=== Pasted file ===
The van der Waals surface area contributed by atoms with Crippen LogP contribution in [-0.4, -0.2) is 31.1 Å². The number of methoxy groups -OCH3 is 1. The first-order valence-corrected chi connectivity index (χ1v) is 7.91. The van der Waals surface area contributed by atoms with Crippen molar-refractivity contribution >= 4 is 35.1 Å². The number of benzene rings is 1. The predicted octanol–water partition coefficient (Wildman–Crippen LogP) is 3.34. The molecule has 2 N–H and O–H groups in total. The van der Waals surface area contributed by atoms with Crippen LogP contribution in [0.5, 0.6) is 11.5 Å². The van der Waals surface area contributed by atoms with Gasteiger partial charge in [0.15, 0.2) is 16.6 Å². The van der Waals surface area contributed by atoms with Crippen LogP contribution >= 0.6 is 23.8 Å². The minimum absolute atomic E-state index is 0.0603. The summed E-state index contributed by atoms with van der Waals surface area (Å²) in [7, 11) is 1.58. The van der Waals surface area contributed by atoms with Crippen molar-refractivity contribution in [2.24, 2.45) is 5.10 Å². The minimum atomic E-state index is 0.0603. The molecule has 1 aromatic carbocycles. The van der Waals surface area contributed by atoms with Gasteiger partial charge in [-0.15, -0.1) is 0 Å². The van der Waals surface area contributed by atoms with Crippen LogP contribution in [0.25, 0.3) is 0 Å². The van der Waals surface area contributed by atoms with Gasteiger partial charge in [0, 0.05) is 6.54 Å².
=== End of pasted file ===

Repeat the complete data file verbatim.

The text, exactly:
The van der Waals surface area contributed by atoms with Crippen LogP contribution in [-0.4, -0.2) is 31.1 Å². The number of methoxy groups -OCH3 is 1. The first-order valence-corrected chi connectivity index (χ1v) is 7.91. The van der Waals surface area contributed by atoms with Crippen molar-refractivity contribution >= 4 is 35.1 Å². The number of benzene rings is 1. The predicted octanol–water partition coefficient (Wildman–Crippen LogP) is 3.34. The molecule has 2 N–H and O–H groups in total. The van der Waals surface area contributed by atoms with Crippen LogP contribution in [0.5, 0.6) is 11.5 Å². The van der Waals surface area contributed by atoms with Gasteiger partial charge in [0.15, 0.2) is 16.6 Å². The van der Waals surface area contributed by atoms with Crippen LogP contribution >= 0.6 is 23.8 Å². The minimum absolute atomic E-state index is 0.0603. The summed E-state index contributed by atoms with van der Waals surface area (Å²) in [7, 11) is 1.58. The van der Waals surface area contributed by atoms with Crippen molar-refractivity contribution in [2.24, 2.45) is 5.10 Å². The minimum atomic E-state index is 0.0603. The molecule has 1 aromatic carbocycles. The van der Waals surface area contributed by atoms with Gasteiger partial charge in [-0.15, -0.1) is 0 Å². The van der Waals surface area contributed by atoms with Crippen LogP contribution in [0.25, 0.3) is 0 Å². The van der Waals surface area contributed by atoms with Gasteiger partial charge in [0, 0.05) is 6.54 Å².